Mobile operators build momentum behind SIM-based one-tap services
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This article was featured in Tech Bytes, our technology law newsletter.
Forty-five of the world’s leading mobile operators have committed to back Near Field Communications (NFC) services using a SIM-based solution, according to an announcement from the GSM Association – the industry body representing stakeholders in the mobile industries. The announcement represents a significant push by mobile operators to put the SIM at the heart of mobile contactless services.
NFC technology has the potential to deliver a wide range of "one-tap" services, including mobile payments, mobile ticketing, smart posters, the credit and redemption of loyalty points, special offers and even door keys and car keys. There are a number of different technical solutions for the delivery of NFC services. Handsets with embedded NFC technology, as used by Google's mobile wallet, put handset manufacturers at the centre of the model. Under the SIM-based model, the "Secure Element" (the platform that securely hosts and executes payment applications and the corresponding security credentials) is hosted on the Universal Integrated Circuit Card (UICC) or SIM and managed by the mobile network operator. Payment service providers such as VISA have tended to focus on hosting the secure element on Micro SD cards, removing the need for collaboration with network operators.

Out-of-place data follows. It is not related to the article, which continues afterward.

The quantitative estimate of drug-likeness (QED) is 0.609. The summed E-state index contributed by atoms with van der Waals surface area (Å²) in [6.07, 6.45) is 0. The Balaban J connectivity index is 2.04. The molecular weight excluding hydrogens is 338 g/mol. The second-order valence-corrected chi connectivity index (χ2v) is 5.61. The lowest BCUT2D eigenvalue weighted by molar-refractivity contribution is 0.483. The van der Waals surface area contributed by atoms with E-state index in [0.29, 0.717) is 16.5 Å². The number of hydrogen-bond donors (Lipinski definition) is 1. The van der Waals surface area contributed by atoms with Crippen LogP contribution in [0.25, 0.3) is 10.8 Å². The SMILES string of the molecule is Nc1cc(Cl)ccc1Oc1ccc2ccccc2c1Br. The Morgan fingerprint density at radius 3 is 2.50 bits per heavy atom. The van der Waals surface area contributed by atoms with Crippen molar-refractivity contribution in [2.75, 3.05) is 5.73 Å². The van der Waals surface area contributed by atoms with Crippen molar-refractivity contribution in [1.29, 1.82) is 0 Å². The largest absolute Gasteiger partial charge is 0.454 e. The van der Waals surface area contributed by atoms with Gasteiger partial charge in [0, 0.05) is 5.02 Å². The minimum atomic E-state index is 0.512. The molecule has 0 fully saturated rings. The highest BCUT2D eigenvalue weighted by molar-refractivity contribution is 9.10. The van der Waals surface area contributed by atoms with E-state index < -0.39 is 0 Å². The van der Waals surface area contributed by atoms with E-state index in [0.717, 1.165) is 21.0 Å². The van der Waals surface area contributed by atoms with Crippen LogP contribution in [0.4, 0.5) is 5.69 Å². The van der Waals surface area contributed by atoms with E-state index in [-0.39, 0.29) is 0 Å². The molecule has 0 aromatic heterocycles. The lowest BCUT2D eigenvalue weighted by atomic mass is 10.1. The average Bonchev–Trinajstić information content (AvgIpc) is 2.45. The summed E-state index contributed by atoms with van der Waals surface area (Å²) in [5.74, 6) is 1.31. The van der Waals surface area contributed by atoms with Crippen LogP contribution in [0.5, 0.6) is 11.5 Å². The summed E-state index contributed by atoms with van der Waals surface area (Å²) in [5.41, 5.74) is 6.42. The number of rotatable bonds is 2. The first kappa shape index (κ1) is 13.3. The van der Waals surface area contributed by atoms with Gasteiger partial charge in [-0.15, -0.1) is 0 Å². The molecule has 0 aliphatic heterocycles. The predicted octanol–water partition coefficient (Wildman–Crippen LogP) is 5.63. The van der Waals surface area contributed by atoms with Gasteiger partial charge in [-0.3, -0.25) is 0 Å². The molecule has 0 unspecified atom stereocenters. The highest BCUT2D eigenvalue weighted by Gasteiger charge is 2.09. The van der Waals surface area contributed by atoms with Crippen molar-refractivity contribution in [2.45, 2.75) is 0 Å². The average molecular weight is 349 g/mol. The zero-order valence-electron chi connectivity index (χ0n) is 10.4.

The GSM Association also wants to encourage stakeholders to adopt common standards for UICC-based NFC services so that consumers can enjoy those services irrespective of their choice of handset or mobile network. Building on earlier white papers, and the work of standards body, Global Platform, the GSM Association published on 16 November 2011 specifications and requirements for both handsets and UICCs.
In a further development, the European Payment Council has also recently issued the final version of its interoperability guidelines for mobile contactless payments based on SEPA (Single European Payment Area) cards. The guidelines are the result of a consultation exercise, reported in Tech Bytes earlier this year.